They were very interested in the two dirty Rip Van Winkles and started the question and answer game. But after a short while they got back to their own business of arranging for the takeover, and we were adopted by the War Correspondents, particularly 'Life' and 'Cosmopolitan'.

My pal and 'Life' retired to bed in the latter's room quitte early, but Harry Bambridge, Assistant Editor of the 'Cosmopolitan', was made of sterner stuff and he and I started swapping yarns. He and I repaired to the room of 'Time', who produced (magician) a bottle of Johnny Walker 'Black Label', an almost incredible thing to do. And the three of us walked into that bottle courageously. When it was finished, Harry (by now 'old horse') of Cosmopolitan, who, it must be admitted, had had a pretty good start over us two, sallied forth and brought six bottles of Jap beer home alive. By three am I heard more unpublished and unpublishable news about this war than I'd hoped to learn in the next month.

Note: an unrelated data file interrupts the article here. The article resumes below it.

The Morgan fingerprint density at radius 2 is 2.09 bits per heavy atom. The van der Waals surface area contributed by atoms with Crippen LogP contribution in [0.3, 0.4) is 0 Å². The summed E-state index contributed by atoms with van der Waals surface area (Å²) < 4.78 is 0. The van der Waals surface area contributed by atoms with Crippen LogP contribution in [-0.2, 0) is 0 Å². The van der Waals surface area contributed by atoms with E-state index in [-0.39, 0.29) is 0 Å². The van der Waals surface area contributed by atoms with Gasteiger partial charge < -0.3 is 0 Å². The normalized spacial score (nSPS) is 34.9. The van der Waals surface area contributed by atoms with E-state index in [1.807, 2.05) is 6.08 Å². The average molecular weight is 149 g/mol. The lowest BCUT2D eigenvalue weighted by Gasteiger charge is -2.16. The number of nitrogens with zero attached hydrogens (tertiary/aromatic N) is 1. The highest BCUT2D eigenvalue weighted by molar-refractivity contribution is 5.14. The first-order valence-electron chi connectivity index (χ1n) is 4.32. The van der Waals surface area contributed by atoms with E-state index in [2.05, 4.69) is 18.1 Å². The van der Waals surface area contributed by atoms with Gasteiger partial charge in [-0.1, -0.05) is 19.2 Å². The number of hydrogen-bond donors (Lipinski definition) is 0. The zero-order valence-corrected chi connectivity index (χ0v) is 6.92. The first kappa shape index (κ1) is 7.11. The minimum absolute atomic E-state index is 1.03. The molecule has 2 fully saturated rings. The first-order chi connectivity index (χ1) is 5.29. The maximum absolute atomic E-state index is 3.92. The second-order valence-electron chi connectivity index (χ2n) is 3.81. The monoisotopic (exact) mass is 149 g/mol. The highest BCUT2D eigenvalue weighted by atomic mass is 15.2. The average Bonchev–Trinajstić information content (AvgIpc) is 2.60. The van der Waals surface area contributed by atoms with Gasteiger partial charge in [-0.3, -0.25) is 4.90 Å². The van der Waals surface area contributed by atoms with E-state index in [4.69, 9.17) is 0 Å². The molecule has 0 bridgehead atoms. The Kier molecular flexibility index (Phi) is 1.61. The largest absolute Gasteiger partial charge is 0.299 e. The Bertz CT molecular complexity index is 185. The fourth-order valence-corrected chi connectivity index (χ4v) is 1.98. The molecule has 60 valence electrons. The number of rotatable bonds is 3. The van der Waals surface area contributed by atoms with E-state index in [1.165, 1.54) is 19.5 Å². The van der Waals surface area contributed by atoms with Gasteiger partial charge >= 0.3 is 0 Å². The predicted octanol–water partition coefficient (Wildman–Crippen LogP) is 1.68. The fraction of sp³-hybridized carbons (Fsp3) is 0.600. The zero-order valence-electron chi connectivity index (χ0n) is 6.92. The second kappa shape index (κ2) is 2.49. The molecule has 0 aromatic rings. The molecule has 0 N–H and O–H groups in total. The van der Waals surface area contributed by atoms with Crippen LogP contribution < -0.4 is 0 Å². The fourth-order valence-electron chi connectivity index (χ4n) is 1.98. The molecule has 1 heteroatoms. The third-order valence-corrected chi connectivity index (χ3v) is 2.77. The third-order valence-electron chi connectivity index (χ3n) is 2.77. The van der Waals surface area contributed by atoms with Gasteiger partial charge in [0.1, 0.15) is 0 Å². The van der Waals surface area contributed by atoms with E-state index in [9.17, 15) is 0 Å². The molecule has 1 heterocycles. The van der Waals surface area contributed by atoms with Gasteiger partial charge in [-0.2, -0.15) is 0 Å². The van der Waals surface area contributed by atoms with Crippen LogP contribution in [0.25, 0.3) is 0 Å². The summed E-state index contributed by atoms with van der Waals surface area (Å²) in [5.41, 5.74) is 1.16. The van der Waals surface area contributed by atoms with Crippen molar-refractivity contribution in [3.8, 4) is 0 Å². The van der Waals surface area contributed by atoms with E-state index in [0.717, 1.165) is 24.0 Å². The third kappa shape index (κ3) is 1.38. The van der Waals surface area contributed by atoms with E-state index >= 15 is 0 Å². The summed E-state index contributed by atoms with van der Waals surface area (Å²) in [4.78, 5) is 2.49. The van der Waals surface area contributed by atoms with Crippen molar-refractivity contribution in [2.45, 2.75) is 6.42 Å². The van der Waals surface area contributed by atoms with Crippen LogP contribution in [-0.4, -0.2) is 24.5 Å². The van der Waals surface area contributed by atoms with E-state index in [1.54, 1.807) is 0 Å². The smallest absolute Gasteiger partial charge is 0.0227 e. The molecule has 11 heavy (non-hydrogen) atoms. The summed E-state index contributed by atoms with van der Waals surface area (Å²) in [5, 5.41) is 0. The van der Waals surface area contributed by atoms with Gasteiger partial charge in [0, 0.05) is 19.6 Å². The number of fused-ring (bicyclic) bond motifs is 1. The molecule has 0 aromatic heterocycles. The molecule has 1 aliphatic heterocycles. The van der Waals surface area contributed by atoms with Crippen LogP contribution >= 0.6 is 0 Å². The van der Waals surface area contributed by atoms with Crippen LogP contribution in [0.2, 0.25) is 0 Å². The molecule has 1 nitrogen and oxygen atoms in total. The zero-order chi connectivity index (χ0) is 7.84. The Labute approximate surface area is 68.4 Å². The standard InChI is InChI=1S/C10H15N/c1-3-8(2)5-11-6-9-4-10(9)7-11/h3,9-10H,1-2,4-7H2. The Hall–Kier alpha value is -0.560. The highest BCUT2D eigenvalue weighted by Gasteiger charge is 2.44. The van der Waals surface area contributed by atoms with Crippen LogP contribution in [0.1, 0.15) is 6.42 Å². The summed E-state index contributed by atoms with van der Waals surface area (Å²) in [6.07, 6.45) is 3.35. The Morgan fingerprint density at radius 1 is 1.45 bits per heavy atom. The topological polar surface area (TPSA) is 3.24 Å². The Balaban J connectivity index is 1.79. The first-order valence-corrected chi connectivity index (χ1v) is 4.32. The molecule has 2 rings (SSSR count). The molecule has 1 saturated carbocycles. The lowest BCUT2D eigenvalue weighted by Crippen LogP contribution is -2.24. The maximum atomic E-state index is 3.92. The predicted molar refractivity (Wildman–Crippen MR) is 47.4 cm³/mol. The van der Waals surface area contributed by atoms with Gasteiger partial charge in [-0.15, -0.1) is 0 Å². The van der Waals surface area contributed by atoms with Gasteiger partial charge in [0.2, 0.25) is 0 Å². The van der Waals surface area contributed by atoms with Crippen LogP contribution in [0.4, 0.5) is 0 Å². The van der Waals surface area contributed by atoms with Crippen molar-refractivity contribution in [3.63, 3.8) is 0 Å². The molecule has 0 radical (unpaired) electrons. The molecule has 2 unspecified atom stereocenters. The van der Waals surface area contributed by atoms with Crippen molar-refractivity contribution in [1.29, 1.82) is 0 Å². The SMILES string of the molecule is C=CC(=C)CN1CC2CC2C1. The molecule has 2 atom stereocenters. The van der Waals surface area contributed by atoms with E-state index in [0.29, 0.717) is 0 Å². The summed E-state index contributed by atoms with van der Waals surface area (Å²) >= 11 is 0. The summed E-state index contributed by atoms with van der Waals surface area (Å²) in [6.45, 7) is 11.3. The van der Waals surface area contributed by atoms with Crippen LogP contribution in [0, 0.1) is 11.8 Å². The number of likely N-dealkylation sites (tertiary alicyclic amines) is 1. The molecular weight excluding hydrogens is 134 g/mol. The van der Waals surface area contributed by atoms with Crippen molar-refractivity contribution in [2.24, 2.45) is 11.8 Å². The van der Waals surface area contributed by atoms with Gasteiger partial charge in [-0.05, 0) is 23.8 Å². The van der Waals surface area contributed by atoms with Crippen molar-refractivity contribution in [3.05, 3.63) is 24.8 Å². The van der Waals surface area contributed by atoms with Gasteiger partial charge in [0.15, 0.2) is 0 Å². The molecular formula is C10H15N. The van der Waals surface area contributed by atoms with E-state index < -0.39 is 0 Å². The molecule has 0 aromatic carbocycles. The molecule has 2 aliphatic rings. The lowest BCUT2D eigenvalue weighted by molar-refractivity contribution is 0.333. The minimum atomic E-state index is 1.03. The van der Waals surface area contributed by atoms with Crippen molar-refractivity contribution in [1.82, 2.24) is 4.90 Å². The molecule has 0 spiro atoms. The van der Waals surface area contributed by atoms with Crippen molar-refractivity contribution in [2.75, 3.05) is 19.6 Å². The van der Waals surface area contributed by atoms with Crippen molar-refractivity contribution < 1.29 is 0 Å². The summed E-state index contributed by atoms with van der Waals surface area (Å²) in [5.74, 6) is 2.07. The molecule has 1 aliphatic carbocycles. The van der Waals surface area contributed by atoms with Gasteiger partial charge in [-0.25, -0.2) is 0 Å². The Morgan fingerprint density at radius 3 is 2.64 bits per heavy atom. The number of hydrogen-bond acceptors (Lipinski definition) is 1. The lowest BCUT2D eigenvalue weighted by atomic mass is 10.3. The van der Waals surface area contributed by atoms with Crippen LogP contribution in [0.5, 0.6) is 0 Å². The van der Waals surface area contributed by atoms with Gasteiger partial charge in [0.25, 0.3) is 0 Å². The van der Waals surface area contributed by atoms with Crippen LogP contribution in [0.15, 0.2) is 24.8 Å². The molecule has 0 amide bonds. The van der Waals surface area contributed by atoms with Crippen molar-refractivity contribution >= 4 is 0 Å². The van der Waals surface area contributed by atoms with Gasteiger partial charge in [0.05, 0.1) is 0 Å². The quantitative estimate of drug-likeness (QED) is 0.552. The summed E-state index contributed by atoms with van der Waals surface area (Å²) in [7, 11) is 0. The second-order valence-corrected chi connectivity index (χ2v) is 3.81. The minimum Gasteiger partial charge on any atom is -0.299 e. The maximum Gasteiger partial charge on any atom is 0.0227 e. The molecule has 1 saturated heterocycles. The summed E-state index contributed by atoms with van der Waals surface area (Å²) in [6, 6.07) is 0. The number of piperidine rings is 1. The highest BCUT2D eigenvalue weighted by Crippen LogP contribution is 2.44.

Harry was bitterly lamenting the fact that US Intelligence had found out too quickly that he had hidden away 'Tokyo Rose', the Japp 'Lord Haw Haw', and made him produce her before he could persuade her to write a full exclusive story for Cosmopolitan. He hand his two other correspondents are able to keep up with the war by operating a private B17!

I retired about three am to a spring bed, sheets and white blankets, bathroom attached and I was called by the chanbermaid bringing my tea at seven am this morning. And that's how lucky you really can be justt short of miracles.